The rare opportunity to sit in the woods in solitude for hours was a gift I could not pass up. I reached the small lake at mid-day and walked around the silent park in the bright, November sunshine, feeling free and eager to have some time alone with my Creator. This late in the year there were no other visitors to this beautiful picnic area and the quiet was profound and complete. There were no people, no vehicles, no birdsong, no insect hum. Only the wind blew gently, whispering to the trees and stirring the water into slow, lazy ripples.
I sat on the boat dock and looked over the lake to the great island that stood in the middle; an island so large that the lake looks more like a moat that surrounds its high, rocky cliff walls. The beauty of it was undiminished by the lateness of the year—the poplar trees were fading from brilliant reds and yellows to a more subdued russet and gold, the oak leaves darkening to the shiny brown of highly-polished leather. The stately hemlocks, full and verdant, covered the top of the island like a crown of green, and mountain laurel crept and wove itself through the tree boles and spilled over the sides of the rocky cliffs, trailing down to the water. Even those trees whose leaves were now all lost were lovely, their lacey twigs and branches standing against the sky in bold bas-relief. It was a peaceful scene, perfect for prayer.
So many things were troubling my heart, and I poured it all out to the God Who Hears. Everything I’ve ever done in my life marched through my conscious thought, it seemed, and most of it bad: every mistake I ever made, every misjudgement, every hastily-spoken word, every temper lost, every sin I ever committed. I was foundering in regrets that I knew I had no business hanging onto, but could not seem to put behind me. “I know I’ve asked forgiveness for all these things before, Father. Why can’t I move on?”
“Look,” He said. “Look at the water.”
The lake was covered with the fallen leaves of November—dead and discarded debris. I watched the wind skimming them over the surface of the water in slow, unpredictable patterns. Then I looked deeper and could see, beneath the surface, the island reflected perfectly in every detail. In the brightness of the sun, the image was as crisp and three-dimensional as the original, only occasionally wavering as the wind roused up ripples. I could see there every leaf and branch and rock, as solid-looking as reality itself.
Then I noticed that when I looked at the leaf debris on the surface, I could no longer see the reflection of the island in the water. And when I looked at the reflection, I no longer noticed the debris. Interesting.
“I am the island,” God told me. “You are the water.” Oh.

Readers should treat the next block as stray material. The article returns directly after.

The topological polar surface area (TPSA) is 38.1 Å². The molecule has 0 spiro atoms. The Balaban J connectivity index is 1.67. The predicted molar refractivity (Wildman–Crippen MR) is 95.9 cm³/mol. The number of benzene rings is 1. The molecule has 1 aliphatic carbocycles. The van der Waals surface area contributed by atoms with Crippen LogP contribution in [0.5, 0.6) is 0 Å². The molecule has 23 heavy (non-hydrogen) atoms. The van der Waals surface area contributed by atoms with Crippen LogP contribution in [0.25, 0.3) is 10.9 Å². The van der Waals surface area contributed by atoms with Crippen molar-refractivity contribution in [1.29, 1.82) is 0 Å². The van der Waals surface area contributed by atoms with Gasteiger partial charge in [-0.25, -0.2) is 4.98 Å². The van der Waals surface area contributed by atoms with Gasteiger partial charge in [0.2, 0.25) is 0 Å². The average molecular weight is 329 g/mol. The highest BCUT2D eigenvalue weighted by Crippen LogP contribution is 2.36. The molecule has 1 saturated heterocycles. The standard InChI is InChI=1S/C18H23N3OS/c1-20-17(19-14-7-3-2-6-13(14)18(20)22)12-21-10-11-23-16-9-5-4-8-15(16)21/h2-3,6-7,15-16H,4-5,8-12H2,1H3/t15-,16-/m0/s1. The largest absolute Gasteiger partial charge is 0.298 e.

“You have a choice,” He said. “You can look at the debris on the surface of yourself, or you can look at My image inside of you. Both are there. Both are true.” Oh.
Others have a choice to make, as well. They can look at the debris on my surface, or they can look at Christ in me. Both are there. Both are true. I can’t make them choose to see one or the other.
I have this choice to make about other believers, too. I can concentrate on their debris, or I can see Christ’s image in them. Both are there. Both are true. One brings joy in relationships and the other causes division and misery.
The next day, I told a friend about what God had taught me at the lake, and she expressed a desire to see it for herself. As we drove up and parked, I was a bit disappointed, because the sky was now overcast and the reflection was not immediately evident.
“I see only your debris!” my friend teased, and we laughed together. However, as we walked toward the lake, the reflection appeared after all, not as crisp and clear as in the bright sunlight of the day before, but muted and smudgy and rather surreal.
“It’s beautiful,” my friend gasped. And she was right. It was an Impressionist painting of the island etched into the water, as lovely as any Monet masterpiece. As infinite as God Himself, His image is infinitely complex and can be seen differently in different lights. We can choose to look for Him, no matter what our circumstances. Christ in us, the hope of glory— our only hope in a world of debris.
One day, He will sweep the debris away and there will be nothing to see in the water of my soul but His image. Until then, I can wallow in the despair of the debris, or I can revel in the joy of His reflection in me.
. . .the mystery which has been hidden from the past ages and generations, but has now been manifested to His saints, to whom God willed to make known what is the riches of the glory of this mystery among the Gentiles, which is Christ in you, the hope of glory. We proclaim Him, admonishing every man and teaching every man with all wisdom, so that we may present every man complete in Christ. Colossians 1:26-28